Thirty years after his death, Roy Orbison visits Detroit as a ‘hologram’ 

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Courtesy photo

The last time the world saw Tupac Shakur was in 2012 when he appeared on stage with Dr. Dre and Snoop Dogg at the Coachella music festival in Indio, Calif. At that time, Tupac had been dead for 15 years after famously suffering a series of gunshot wounds he sustained during a drive-by shooting in Las Vegas. Yet, there he was, commanding a crowd of 80,000 people, "THUG LIFE" tattoo and all — revived as a "hologram."

"No one lives forever anyway," Tupac says on 1995's "Death Around the Corner." Respectfully, we have reason to disagree, as 2018 marks the first full-fledged world tour of a holographic dead singer — a new era for the dearly departed.

Following a successful European run earlier this year, one of the most transcendent voices in rock 'n' roll history has quite literally transcended death. Thirty years after his death, Traveling Wilburys-era Roy Orbison is on the road, performing music as a hologram. "In Dreams: Roy Orbison in Concert" features a rousing 16 song "hit parade" with a 31-piece live, non-holographic orchestra accompanying the holo-man of the hour, who — spoiler alert — emerges through the stage floor with a red Gibson guitar and his signature eyewear.

Naturally, we have many questions. Among them: Why Roy Orbison?

"We decided that we wanted to have somebody that was an icon and whose music is still accessible on a broad basis," explains Marty Tudor, CEO of Base Holograms — the production company behind the In Dreams tour. "I would be willing to bet you that if you actually counted the number of times you hear a Roy Orbison song like 'Pretty Woman,' or 'Crying,' or 'Only the Lonely,' versus the number of times, say, you hear a Beyoncé song out in the world, I would venture to say you hear Roy more often."

OK, while that may be true, Beyoncé is also, in fact, still alive (and has 25 million monthly listeners to Orbison's 3 million). Tudor believes tours like this are the next wave of exposure for a younger generation who may have missed out on being able to see Orbison and other dearly departed artists live. Some critics, however, find the holographic tribute to be creepy, going as far to call it a nonconsensual cash-grab. But Tudor assures that Base's technological resurrection wizardry remains entirely in the hands of the artist's estate.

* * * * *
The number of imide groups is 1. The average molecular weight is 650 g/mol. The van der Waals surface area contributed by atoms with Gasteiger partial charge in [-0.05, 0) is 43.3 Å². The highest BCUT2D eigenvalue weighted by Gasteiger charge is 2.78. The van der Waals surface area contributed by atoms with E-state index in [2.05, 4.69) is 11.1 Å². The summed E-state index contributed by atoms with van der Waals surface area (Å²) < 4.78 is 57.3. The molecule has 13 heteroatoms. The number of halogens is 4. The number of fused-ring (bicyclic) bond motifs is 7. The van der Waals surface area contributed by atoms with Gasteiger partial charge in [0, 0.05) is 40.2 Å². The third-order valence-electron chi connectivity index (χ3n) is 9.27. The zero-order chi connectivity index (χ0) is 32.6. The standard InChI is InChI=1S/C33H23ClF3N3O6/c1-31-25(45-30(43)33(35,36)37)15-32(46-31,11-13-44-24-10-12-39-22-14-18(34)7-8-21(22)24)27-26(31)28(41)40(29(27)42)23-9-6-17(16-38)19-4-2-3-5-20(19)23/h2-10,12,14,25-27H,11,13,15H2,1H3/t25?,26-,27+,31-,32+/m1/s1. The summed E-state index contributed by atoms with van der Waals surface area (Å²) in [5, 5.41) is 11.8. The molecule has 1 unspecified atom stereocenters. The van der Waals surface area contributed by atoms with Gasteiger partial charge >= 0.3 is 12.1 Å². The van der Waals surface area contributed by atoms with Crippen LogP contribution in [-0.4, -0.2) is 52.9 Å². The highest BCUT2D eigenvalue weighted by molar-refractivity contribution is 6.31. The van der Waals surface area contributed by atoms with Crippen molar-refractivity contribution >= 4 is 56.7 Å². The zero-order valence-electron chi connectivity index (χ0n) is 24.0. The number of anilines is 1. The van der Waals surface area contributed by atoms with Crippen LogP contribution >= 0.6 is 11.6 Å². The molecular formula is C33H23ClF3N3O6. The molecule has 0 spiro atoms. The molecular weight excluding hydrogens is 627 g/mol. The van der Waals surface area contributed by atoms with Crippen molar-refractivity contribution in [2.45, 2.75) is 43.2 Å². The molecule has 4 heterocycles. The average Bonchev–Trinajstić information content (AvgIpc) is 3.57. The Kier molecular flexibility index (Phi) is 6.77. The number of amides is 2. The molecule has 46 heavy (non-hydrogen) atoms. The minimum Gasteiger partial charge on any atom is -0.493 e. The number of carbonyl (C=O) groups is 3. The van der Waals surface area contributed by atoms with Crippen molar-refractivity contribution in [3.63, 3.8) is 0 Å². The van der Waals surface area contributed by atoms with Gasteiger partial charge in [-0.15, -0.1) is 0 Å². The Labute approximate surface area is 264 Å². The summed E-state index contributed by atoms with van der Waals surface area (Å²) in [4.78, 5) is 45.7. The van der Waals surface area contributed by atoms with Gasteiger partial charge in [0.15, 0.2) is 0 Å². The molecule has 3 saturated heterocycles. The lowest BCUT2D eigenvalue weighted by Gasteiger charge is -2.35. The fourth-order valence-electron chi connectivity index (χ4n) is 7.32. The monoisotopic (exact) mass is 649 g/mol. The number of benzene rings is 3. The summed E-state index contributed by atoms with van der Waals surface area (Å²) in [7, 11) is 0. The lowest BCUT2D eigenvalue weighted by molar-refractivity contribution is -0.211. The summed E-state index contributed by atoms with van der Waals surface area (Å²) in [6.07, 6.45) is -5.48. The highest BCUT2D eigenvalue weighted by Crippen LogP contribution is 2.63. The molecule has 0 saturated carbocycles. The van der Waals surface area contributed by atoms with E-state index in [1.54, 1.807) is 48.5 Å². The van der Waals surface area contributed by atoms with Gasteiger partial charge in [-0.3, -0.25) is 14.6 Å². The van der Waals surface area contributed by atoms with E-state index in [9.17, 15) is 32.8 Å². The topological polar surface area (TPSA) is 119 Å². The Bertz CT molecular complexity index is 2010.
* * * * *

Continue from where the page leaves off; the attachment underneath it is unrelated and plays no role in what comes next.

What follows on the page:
"We rely on the estates, as it's their job to police how the image is used and how their legacy is maintained," he says. "We want to be as authentic and true to the artist as possible. The last thing we want to do is portray somebody in a way that they never would have wanted to be portrayed. Now, in the case of Roy Orbison, Roy was kind of a techno-nerd according to his sons. So, they say he would have loved this. We have to trust in that."

Orbison, who died of a heart attack in 1988 at the age of 52, likely saw his fair share of technological advances over his life, but probably had no idea that he would posthumously receive a far more advanced holographic treatment than the likes of Princess Leia in 1977's Star Wars: A New Hope, a film of which he was reportedly a fan. But how can an artist sign off on usage rights to a technology that doesn't exist yet? Again, Tudor defers to the authority of the artist's loved ones.

"There are definitely examples of people who sold all their rights, not foreseeing the negative repercussions, and what we've learned is not to sell under any circumstances," Orbison's son Alex, who is also president of Orbison's estate, told Billboard earlier this year. "We want to share and spread music as an art, but we also always tell ourselves 'never bet against Orbison.' We're very proud of that."

In addition to Orbison, Base is also working on reanimating Amy Winehouse and opera singer Maria Callas. But according to Tudor, not every estate approached is so hip to the idea. Prince's estate turned down a collaboration with Base and, unsurprisingly, there is a growing number of naysayers when it comes to this technology.